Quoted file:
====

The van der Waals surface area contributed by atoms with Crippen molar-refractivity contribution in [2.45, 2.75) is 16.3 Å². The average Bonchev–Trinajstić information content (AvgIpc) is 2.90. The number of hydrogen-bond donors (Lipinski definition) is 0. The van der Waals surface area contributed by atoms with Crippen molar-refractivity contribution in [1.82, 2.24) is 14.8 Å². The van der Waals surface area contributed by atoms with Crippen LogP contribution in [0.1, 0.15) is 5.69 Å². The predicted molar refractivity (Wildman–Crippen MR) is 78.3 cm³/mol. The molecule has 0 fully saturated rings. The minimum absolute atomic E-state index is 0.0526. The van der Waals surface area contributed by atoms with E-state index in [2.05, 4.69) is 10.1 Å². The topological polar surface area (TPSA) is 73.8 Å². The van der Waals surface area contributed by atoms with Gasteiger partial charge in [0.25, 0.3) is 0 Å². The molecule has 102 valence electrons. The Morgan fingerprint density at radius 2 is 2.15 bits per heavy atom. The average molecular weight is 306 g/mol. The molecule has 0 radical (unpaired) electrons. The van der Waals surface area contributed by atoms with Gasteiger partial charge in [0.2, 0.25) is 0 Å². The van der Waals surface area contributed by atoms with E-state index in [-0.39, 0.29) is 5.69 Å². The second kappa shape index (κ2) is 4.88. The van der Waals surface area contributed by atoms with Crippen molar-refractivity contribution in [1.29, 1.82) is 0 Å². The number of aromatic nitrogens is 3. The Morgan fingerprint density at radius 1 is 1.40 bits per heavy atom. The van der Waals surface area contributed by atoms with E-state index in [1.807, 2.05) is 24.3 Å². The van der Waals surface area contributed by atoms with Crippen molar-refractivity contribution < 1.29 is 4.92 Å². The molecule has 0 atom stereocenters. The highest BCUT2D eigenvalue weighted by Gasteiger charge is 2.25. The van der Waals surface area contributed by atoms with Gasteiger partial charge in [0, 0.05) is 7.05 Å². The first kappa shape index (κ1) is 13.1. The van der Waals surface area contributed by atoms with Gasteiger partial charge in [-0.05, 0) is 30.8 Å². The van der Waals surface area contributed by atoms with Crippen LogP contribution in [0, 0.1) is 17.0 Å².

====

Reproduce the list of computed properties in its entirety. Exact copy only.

The van der Waals surface area contributed by atoms with Crippen molar-refractivity contribution in [2.45, 2.75) is 16.3 Å². The average Bonchev–Trinajstić information content (AvgIpc) is 2.90. The number of hydrogen-bond donors (Lipinski definition) is 0. The van der Waals surface area contributed by atoms with Crippen molar-refractivity contribution in [1.82, 2.24) is 14.8 Å². The van der Waals surface area contributed by atoms with Crippen LogP contribution in [0.1, 0.15) is 5.69 Å². The predicted molar refractivity (Wildman–Crippen MR) is 78.3 cm³/mol. The molecule has 0 fully saturated rings. The minimum absolute atomic E-state index is 0.0526. The van der Waals surface area contributed by atoms with E-state index in [2.05, 4.69) is 10.1 Å². The topological polar surface area (TPSA) is 73.8 Å². The van der Waals surface area contributed by atoms with Gasteiger partial charge in [0.25, 0.3) is 0 Å². The molecule has 102 valence electrons. The Morgan fingerprint density at radius 2 is 2.15 bits per heavy atom. The average molecular weight is 306 g/mol. The molecule has 0 radical (unpaired) electrons. The van der Waals surface area contributed by atoms with Gasteiger partial charge in [0.2, 0.25) is 0 Å². The van der Waals surface area contributed by atoms with E-state index in [-0.39, 0.29) is 5.69 Å². The second kappa shape index (κ2) is 4.88. The van der Waals surface area contributed by atoms with Crippen molar-refractivity contribution in [1.29, 1.82) is 0 Å². The number of aromatic nitrogens is 3. The Morgan fingerprint density at radius 1 is 1.40 bits per heavy atom. The van der Waals surface area contributed by atoms with E-state index in [1.807, 2.05) is 24.3 Å². The van der Waals surface area contributed by atoms with Crippen molar-refractivity contribution < 1.29 is 4.92 Å². The molecule has 0 atom stereocenters. The highest BCUT2D eigenvalue weighted by Gasteiger charge is 2.25. The van der Waals surface area contributed by atoms with Gasteiger partial charge in [0, 0.05) is 7.05 Å². The first kappa shape index (κ1) is 13.1. The van der Waals surface area contributed by atoms with Gasteiger partial charge in [-0.05, 0) is 30.8 Å². The van der Waals surface area contributed by atoms with Crippen LogP contribution in [0, 0.1) is 17.0 Å².